SAN DIEGO -- Despite some brief excitement on Sunday afternoon in San Diego, the Padres are still the lone MLB franchise without a no-hitter to its name.
Odrisamer Despaigne was four outs away from notching the club's first no-no in its 45-year history, but Mets second baseman Daniel Murphy did away with those aspirations by slicing a double to left-center with two outs in the eighth in the Padres' 2-1 victory.
"We haven't had one and I'm always hoping that we're gonna get one," said Padres manager Bud Black. "Once you get past the sixth, I think there's a legitimate chance. I thought he was throwing well enough to think that, 'Hey, it could happen.'"
Instead, Despaigne became the latest Padres pitcher to come oh so close.
The Padres have entered the eighth inning with a no-hitter intact 20 times. But while their pitchers have produced four National League Cy Young Awards and three ERA titles, not one has been able to record 27 outs without giving up a hit.
There have been plenty of close calls in Padres history, the most recent individual effort coming on Sept. 22, 2006, by Chris Young, now a starter for the Mariners. Young was two outs away when he gave up a two-run homer to Pirates pinch-hitter Joe Randa.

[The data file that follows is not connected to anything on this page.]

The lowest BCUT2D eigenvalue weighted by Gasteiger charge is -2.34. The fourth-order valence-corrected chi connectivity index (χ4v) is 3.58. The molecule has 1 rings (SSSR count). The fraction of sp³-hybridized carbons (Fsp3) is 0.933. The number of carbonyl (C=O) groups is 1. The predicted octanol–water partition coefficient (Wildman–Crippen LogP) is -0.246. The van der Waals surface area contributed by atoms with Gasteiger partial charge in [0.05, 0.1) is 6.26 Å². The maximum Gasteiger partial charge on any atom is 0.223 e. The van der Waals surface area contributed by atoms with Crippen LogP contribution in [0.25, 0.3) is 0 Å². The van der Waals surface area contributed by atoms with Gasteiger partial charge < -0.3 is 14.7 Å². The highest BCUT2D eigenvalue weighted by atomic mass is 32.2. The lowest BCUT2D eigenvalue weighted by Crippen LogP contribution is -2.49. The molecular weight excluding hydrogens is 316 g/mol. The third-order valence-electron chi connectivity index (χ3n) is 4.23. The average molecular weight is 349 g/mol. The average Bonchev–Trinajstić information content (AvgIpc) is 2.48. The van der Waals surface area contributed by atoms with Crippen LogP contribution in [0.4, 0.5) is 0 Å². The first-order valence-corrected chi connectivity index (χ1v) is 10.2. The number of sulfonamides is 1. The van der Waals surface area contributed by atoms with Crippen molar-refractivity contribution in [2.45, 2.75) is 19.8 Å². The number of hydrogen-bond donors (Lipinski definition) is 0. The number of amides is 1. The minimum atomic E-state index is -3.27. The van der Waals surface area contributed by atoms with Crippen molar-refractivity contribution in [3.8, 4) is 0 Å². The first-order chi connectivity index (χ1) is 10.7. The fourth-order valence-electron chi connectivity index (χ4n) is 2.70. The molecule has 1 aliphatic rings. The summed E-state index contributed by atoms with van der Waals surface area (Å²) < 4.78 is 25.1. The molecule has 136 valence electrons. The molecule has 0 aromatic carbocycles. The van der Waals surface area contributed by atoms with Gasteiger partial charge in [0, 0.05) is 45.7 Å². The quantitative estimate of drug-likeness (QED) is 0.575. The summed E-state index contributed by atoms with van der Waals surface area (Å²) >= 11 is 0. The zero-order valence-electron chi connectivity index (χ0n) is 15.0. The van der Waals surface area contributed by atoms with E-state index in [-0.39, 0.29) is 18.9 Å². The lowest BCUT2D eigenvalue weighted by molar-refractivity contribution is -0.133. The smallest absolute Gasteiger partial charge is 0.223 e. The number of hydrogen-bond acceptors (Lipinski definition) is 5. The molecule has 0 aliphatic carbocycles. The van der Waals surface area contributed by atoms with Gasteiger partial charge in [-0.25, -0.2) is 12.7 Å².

"I don't specifically remember the other ones a whole lot. I remember being a part of it but I don't remember what kind of game it was," said third baseman Chase Headley, who's been with the club since 2007. "Today was unique because it was a 1-0 ballgame. It wasn't like you're solely focused on the no-hitter, because one run and it's a tie game."
That ended up being precisely what happened -- after Murphy's double, David Wright singled up the middle to tie the game and knock out Despaigne. From then on, the players were solely focused on picking up a victory and a series win against the Mets.
"You're trying to win a baseball game, so you're worried about scratching another run across and making your plays defensively," said Seth Smith, who ended up chopping a walk-off infield single in the ninth inning. "[The no-hitter] is something you celebrate after the fact."
Still, Black said that the team was well aware of the pending situation.
"In the middle of the sixth, the dugout sort of changed," Black said. "Once you get over halfway through ... it gets a little more quiet, if you can imagine that, instead of going the other way."
The closest call in Padres history came in 1972, just their fourth season, when Steve Arlin was just one out away from achieving the feat. But Philadelphia's Denny Doyle singled to postpone the first no-no in Padres history, and San Diego fans are still waiting more than 40 years later.
"Obviously, not having one in San Diego, that's a big deal," Headley said. "It's fun to watch, it kind of keeps everybody on their toes. ... I was hoping it would work out."
Will Laws is an associate reporter for MLB.com. This story was not subject to the approval of Major League Baseball or its clubs.